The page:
By Michael Winter, USA TODAY
The former vice chairman of the Joint Chiefs of Staff is being investigated for allegedly leaking details of a U.S. computer virus attack on Iran's nuclear program in 2010, NBC News reported Thursday evening.
Retired Marine general James Cartwright, 63, a four-star general who was the second-highest ranking U.S. military officer 2007 to 2011, is being investigated for allegedly providing reporters with information about the covert Stuxnet operation, unidentified legal sources told the network.
The New York Times reported last year that Cartwright conceived and ran the "Olympic Games" cyberwar attack that temporarily disabled 1,000 centrifuges being used to enrich uranium. The campaign was created under President George W. Bush.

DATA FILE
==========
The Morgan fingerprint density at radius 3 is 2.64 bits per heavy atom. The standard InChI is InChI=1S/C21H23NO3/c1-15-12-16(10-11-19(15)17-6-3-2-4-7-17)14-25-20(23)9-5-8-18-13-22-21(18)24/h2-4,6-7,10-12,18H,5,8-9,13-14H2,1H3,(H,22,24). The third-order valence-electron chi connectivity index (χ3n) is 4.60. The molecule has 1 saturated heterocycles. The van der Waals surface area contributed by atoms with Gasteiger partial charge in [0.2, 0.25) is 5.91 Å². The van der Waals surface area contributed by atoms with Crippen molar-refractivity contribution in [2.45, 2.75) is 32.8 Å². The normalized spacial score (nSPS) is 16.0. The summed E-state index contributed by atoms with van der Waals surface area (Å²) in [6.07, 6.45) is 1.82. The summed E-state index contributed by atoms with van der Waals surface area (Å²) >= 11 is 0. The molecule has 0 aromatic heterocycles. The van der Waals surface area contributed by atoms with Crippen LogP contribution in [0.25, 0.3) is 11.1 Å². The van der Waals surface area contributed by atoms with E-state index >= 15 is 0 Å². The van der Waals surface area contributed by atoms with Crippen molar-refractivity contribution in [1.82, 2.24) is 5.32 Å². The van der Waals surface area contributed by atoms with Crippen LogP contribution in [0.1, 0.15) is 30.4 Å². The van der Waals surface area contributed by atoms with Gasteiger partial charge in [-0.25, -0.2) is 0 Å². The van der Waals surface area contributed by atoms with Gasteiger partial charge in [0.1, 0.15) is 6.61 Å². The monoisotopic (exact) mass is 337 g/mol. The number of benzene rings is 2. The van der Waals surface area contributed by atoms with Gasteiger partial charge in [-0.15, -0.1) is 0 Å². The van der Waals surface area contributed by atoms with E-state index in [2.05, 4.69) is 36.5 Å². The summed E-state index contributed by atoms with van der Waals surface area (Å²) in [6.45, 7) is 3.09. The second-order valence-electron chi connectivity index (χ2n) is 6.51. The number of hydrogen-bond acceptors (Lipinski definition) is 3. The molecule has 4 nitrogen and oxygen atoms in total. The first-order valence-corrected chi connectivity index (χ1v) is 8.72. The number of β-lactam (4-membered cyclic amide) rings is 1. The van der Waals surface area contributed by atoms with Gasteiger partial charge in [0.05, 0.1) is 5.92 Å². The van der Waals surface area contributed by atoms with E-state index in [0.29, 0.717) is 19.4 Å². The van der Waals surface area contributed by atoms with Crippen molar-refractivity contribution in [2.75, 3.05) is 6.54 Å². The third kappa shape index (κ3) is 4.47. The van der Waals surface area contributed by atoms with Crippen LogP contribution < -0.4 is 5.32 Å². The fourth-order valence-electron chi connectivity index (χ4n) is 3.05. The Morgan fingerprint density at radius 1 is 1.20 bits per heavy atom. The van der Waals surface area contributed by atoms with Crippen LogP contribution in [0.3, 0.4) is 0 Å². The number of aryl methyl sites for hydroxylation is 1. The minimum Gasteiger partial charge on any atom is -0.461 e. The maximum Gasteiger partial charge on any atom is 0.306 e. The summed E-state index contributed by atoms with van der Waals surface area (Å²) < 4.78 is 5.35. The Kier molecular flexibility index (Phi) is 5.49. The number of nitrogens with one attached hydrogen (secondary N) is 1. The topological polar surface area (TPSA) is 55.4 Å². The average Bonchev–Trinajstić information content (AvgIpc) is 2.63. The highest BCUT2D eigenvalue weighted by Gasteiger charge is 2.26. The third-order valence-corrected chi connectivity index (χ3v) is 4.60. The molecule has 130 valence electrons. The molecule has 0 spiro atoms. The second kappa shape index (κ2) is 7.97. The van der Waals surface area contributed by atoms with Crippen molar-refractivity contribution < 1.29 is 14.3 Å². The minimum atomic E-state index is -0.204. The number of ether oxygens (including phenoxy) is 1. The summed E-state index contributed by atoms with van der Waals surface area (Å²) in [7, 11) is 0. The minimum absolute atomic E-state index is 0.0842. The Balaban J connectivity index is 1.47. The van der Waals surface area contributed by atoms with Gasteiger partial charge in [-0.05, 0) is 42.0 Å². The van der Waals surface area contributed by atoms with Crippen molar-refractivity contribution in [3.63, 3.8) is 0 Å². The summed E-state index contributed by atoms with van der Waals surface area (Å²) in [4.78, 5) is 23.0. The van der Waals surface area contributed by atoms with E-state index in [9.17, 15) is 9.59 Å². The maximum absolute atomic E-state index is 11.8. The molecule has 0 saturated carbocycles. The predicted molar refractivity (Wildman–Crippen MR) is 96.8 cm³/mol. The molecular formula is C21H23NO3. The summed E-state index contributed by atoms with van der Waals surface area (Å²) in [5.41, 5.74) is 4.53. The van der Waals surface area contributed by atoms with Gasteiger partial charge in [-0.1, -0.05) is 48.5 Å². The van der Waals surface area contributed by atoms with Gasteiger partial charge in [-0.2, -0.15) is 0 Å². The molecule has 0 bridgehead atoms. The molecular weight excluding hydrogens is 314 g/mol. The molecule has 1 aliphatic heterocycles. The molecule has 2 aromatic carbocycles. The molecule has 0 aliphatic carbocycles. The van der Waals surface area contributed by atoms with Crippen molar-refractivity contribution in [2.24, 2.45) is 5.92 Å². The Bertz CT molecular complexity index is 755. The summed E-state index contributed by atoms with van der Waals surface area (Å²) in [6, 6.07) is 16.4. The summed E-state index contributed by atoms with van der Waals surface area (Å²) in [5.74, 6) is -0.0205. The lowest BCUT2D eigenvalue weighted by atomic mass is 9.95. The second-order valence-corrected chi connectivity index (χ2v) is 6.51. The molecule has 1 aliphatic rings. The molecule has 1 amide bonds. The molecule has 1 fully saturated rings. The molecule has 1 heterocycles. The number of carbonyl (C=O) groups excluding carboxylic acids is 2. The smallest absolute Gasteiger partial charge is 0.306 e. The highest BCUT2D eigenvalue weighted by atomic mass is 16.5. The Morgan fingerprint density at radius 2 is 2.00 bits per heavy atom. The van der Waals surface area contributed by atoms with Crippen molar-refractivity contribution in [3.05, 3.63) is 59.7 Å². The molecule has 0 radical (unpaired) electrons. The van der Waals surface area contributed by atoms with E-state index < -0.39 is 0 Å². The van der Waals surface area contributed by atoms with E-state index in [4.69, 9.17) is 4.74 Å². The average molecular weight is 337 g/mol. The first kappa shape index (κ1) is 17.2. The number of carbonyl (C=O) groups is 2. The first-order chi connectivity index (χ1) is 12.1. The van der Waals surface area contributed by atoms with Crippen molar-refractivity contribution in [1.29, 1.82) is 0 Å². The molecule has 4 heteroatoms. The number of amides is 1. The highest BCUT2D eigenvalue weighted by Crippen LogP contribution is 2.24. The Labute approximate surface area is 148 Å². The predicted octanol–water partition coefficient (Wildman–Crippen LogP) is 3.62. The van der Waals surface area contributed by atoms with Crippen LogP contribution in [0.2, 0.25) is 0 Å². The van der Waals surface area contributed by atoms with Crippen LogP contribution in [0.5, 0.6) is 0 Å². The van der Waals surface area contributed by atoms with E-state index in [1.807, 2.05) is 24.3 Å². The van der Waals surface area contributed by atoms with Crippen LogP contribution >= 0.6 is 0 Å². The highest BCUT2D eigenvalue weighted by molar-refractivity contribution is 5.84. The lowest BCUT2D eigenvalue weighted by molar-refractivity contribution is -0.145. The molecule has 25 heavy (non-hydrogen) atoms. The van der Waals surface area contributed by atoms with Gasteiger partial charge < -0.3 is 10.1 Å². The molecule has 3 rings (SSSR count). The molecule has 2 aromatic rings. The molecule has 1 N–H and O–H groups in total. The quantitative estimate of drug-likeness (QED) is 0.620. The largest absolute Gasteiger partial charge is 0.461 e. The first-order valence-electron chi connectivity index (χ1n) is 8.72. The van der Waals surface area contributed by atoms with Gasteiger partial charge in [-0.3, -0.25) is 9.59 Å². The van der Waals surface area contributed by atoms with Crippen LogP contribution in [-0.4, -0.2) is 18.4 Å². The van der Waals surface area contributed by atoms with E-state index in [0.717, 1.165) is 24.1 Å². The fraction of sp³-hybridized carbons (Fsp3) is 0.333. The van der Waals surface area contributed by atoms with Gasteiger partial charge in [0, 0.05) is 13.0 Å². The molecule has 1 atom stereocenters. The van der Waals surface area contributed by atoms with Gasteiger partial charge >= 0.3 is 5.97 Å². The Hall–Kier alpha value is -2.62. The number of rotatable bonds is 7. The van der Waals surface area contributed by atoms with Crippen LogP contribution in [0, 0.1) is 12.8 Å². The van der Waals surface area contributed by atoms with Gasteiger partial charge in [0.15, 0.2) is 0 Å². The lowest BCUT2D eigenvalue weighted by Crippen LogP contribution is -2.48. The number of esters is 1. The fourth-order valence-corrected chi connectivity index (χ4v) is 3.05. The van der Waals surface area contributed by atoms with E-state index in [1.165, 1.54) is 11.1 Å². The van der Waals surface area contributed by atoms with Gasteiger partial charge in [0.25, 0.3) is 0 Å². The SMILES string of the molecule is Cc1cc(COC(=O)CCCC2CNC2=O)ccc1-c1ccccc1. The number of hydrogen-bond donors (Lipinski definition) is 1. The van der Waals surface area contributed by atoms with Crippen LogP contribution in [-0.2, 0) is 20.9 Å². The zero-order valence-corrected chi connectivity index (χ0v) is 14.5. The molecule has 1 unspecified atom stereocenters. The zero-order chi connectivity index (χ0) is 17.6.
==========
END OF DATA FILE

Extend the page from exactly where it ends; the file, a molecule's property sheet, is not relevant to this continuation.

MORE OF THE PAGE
The virus became public in June 2010 after it somehow migrated from the Natanz nuclear plant and spread across the Internet, infecting millions of personal computers.
In November 2010, Iran's president acknowledged that malware had sabotaged his country's uranium-enrichment efforts but that the problems had been solved.
NBC's sources said that after initially investigating the White House, the FBI focused on Cartwright late last year.